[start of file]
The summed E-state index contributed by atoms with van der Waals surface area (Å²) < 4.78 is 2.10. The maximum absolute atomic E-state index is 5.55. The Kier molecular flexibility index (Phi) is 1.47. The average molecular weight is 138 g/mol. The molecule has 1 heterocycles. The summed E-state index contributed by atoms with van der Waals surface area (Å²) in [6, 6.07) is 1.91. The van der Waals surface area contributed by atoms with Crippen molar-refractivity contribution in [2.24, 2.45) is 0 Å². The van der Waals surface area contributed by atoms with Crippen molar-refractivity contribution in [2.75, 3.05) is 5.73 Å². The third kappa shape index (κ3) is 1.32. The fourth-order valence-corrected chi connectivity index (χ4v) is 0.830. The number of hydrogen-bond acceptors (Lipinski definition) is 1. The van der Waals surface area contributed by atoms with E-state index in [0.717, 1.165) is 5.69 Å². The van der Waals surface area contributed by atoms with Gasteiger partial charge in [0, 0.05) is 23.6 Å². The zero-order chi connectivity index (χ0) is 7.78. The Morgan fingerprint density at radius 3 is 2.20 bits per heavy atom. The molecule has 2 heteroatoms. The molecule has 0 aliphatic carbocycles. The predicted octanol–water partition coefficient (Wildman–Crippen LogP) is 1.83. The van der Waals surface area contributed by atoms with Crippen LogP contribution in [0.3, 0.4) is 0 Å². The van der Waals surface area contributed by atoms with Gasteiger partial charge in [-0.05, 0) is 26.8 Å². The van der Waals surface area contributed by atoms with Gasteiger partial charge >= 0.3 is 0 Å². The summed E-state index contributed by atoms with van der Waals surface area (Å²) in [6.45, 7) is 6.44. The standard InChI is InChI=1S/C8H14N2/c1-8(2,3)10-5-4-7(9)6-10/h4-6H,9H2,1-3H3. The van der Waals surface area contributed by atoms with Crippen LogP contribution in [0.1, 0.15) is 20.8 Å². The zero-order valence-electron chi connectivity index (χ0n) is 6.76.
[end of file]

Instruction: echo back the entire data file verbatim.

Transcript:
The summed E-state index contributed by atoms with van der Waals surface area (Å²) < 4.78 is 2.10. The maximum absolute atomic E-state index is 5.55. The Kier molecular flexibility index (Phi) is 1.47. The average molecular weight is 138 g/mol. The molecule has 1 heterocycles. The summed E-state index contributed by atoms with van der Waals surface area (Å²) in [6, 6.07) is 1.91. The van der Waals surface area contributed by atoms with Crippen molar-refractivity contribution in [2.24, 2.45) is 0 Å². The van der Waals surface area contributed by atoms with Crippen molar-refractivity contribution in [2.75, 3.05) is 5.73 Å². The third kappa shape index (κ3) is 1.32. The fourth-order valence-corrected chi connectivity index (χ4v) is 0.830. The number of hydrogen-bond acceptors (Lipinski definition) is 1. The van der Waals surface area contributed by atoms with E-state index in [0.717, 1.165) is 5.69 Å². The van der Waals surface area contributed by atoms with Gasteiger partial charge in [0, 0.05) is 23.6 Å². The zero-order chi connectivity index (χ0) is 7.78. The Morgan fingerprint density at radius 3 is 2.20 bits per heavy atom. The molecule has 2 heteroatoms. The molecule has 0 aliphatic carbocycles. The predicted octanol–water partition coefficient (Wildman–Crippen LogP) is 1.83. The van der Waals surface area contributed by atoms with Crippen LogP contribution in [0.3, 0.4) is 0 Å². The van der Waals surface area contributed by atoms with Gasteiger partial charge in [-0.05, 0) is 26.8 Å². The van der Waals surface area contributed by atoms with Gasteiger partial charge >= 0.3 is 0 Å². The summed E-state index contributed by atoms with van der Waals surface area (Å²) in [6.45, 7) is 6.44. The standard InChI is InChI=1S/C8H14N2/c1-8(2,3)10-5-4-7(9)6-10/h4-6H,9H2,1-3H3. The van der Waals surface area contributed by atoms with Crippen LogP contribution in [0.1, 0.15) is 20.8 Å². The zero-order valence-electron chi connectivity index (χ0n) is 6.76.